Sauk and Sucker Creeks Watershed should continue to be considered as a high priority for runoff and urban NPS grants and river grants based on the total phosphorus impairments and related urbanization issues.
Restore Riparian Habitat
Fisheries and water quality staff should continue to work with external partners on habitat improvement projects on Sucker Creek.

Management Goals

Wisconsin's Water Quality Standards provide qualitative and quantitative goals for waters that are protective of Fishable, Swimmable conditions [Learn more]. Waters that do not meet water quality standards are considered impaired and restoration actions are planned and carried out until the water is once again fishable and swimmable

Management goals can include creation or implementation of a Total Maximum Daily Load analysis, a Nine Key Element Plan, or other restoration work, education and outreach and more. If specific recommendations exist for this water, they will be displayed below online.

Monitoring

Monitoring the condition of a river, stream, or lake includes gathering physical, chemical, biological, and habitat data. Comprehensive studies often gather all these parameters in great detail, while lighter assessment events will involve sampling physical, chemical and biological data such as macroinvertebrates. Aquatic macroinvertebrates and fish communities integrate watershed or catchment condition, providing great insight into overall ecosystem health. Chemical and habitat parameters tell researchers more about human induced problems including contaminated runoff, point source dischargers, or habitat issues that foster or limit the potential of aquatic communities to thrive in a given area. Wisconsin's Water Monitoring Strategy was recenty updated.

Grants and Management Projects

Monitoring Projects

Watershed Characteristics

Sucker Creek is located in the Sauk and Sucker Creeks watershed which is 58.43 miĀ². Land use in the watershed is primarily agricultural (60.90%), grassland (17.50%) and a mix of suburban (6.80%) and other uses (14.80%). This watershed has 83.35 stream miles, 8,362.44 lake acres and 1,578.16 wetland acres.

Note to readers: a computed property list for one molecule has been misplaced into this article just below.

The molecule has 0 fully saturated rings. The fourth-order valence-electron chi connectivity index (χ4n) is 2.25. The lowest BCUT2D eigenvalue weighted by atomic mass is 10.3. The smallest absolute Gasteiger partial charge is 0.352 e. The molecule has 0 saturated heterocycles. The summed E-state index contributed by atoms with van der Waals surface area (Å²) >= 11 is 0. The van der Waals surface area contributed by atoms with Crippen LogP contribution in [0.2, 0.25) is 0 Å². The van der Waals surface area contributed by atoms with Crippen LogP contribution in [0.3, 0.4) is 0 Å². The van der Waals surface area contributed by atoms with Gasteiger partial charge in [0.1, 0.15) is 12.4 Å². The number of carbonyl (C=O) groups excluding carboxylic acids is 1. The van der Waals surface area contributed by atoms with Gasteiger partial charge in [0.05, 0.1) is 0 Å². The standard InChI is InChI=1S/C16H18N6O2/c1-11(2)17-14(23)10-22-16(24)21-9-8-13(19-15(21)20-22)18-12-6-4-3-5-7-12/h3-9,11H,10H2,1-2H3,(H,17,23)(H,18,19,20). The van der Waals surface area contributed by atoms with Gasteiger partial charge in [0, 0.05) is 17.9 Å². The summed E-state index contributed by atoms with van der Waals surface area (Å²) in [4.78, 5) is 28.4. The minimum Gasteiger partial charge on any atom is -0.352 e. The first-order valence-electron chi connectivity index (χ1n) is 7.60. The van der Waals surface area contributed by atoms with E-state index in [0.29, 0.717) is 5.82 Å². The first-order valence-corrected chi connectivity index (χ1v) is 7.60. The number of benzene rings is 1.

Nonpoint Source Characteristics

This watershed is ranked High for runoff impacts on streams, Medium for runoff impacts on lakes and High for runoff impacts on groundwater and therefore has an overall rank of High. This value can be used in ranking the watershed or individual waterbodies for grant funding under state and county programs.However, all waters are affected by diffuse pollutant sources regardless of initial water quality. Applications for specific runoff projects under state or county grant programs may be pursued. For more information, go to surface water program grants.

Natural Community

Sucker Creek is considered a Cool-Cold Headwater, Cool-Warm Headwater under the state's Natural Community Determinations.

Natural communities (stream and lake natural communities) represent model resultsand DNR staff valiation processes that confirm or update predicted conditions based on flow and temperature modeling from historic and current landscape features and related variables. Predicated flow and temperatures for waters are associated predicated fish assemblages (communities). Biologists evaluate the model results against current survey data to determine if the modeled results are corect and whether biological indicators show water quaity degradation. This analysis is a core component of the state's resource management framework. Wisconsin's Riverine Natural Communities.

Cool (Warm-Transition) Headwaters are small, sometimes intermittent streams with cool to warm summer temperatures. Coldwater fishes are uncommon to absent, transitional fishes are abundant to common, and warm water fishes are common to uncommon. Headwater species are abundant to common, mainstem species are common to absent, and river species are absent.

Cool (Cold-Transition) Headwaters are small, usually perennial streams with cold to cool summer temperatures. Coldwater fishes are common to uncommon (<10 per 100 m), transitional fishes are abundant to common, and warm water fishes are uncommon to absent. Headwater species are abundant to common, mainstem species are common to absent, and river species are absent.